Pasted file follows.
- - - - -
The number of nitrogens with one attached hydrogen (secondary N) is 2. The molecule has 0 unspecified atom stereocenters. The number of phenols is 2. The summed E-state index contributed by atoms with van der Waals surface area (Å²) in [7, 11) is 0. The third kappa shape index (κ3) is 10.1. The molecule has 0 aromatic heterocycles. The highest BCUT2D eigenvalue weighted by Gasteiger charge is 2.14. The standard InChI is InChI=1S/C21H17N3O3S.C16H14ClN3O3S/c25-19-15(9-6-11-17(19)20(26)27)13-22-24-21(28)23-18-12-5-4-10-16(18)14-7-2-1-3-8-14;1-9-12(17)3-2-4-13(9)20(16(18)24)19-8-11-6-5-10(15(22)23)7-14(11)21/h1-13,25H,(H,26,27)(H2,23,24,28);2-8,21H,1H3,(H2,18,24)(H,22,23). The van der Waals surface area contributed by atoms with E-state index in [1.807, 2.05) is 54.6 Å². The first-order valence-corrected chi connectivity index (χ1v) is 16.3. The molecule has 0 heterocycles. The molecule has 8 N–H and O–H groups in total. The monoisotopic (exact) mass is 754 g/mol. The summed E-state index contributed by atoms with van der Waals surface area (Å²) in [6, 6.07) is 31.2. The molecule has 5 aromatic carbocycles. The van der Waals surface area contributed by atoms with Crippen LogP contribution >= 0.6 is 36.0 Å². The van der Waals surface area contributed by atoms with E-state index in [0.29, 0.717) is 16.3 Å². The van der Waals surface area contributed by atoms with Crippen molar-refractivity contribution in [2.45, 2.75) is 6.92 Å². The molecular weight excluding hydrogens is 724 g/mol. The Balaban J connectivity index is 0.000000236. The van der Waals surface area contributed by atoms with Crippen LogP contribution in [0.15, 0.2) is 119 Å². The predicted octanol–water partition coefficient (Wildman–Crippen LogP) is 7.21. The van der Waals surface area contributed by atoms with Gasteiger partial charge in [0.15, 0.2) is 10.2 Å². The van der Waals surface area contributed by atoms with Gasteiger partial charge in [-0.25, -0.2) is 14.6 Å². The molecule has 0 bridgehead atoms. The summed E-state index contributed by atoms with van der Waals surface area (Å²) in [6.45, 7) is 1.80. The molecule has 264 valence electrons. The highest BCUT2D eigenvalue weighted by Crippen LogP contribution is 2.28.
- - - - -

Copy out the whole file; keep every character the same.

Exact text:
The number of nitrogens with one attached hydrogen (secondary N) is 2. The molecule has 0 unspecified atom stereocenters. The number of phenols is 2. The summed E-state index contributed by atoms with van der Waals surface area (Å²) in [7, 11) is 0. The third kappa shape index (κ3) is 10.1. The molecule has 0 aromatic heterocycles. The highest BCUT2D eigenvalue weighted by Gasteiger charge is 2.14. The standard InChI is InChI=1S/C21H17N3O3S.C16H14ClN3O3S/c25-19-15(9-6-11-17(19)20(26)27)13-22-24-21(28)23-18-12-5-4-10-16(18)14-7-2-1-3-8-14;1-9-12(17)3-2-4-13(9)20(16(18)24)19-8-11-6-5-10(15(22)23)7-14(11)21/h1-13,25H,(H,26,27)(H2,23,24,28);2-8,21H,1H3,(H2,18,24)(H,22,23). The van der Waals surface area contributed by atoms with E-state index in [1.807, 2.05) is 54.6 Å². The first-order valence-corrected chi connectivity index (χ1v) is 16.3. The molecule has 0 heterocycles. The molecule has 8 N–H and O–H groups in total. The monoisotopic (exact) mass is 754 g/mol. The summed E-state index contributed by atoms with van der Waals surface area (Å²) in [6, 6.07) is 31.2. The molecule has 5 aromatic carbocycles. The van der Waals surface area contributed by atoms with Crippen LogP contribution >= 0.6 is 36.0 Å². The van der Waals surface area contributed by atoms with E-state index in [0.29, 0.717) is 16.3 Å². The van der Waals surface area contributed by atoms with Crippen molar-refractivity contribution in [2.45, 2.75) is 6.92 Å². The molecular weight excluding hydrogens is 724 g/mol. The Balaban J connectivity index is 0.000000236. The van der Waals surface area contributed by atoms with Crippen LogP contribution in [0.15, 0.2) is 119 Å². The predicted octanol–water partition coefficient (Wildman–Crippen LogP) is 7.21. The van der Waals surface area contributed by atoms with Gasteiger partial charge in [0.15, 0.2) is 10.2 Å². The van der Waals surface area contributed by atoms with Gasteiger partial charge in [-0.25, -0.2) is 14.6 Å². The molecule has 0 bridgehead atoms. The summed E-state index contributed by atoms with van der Waals surface area (Å²) in [6.45, 7) is 1.80. The molecule has 264 valence electrons. The highest BCUT2D eigenvalue weighted by Crippen LogP contribution is 2.28.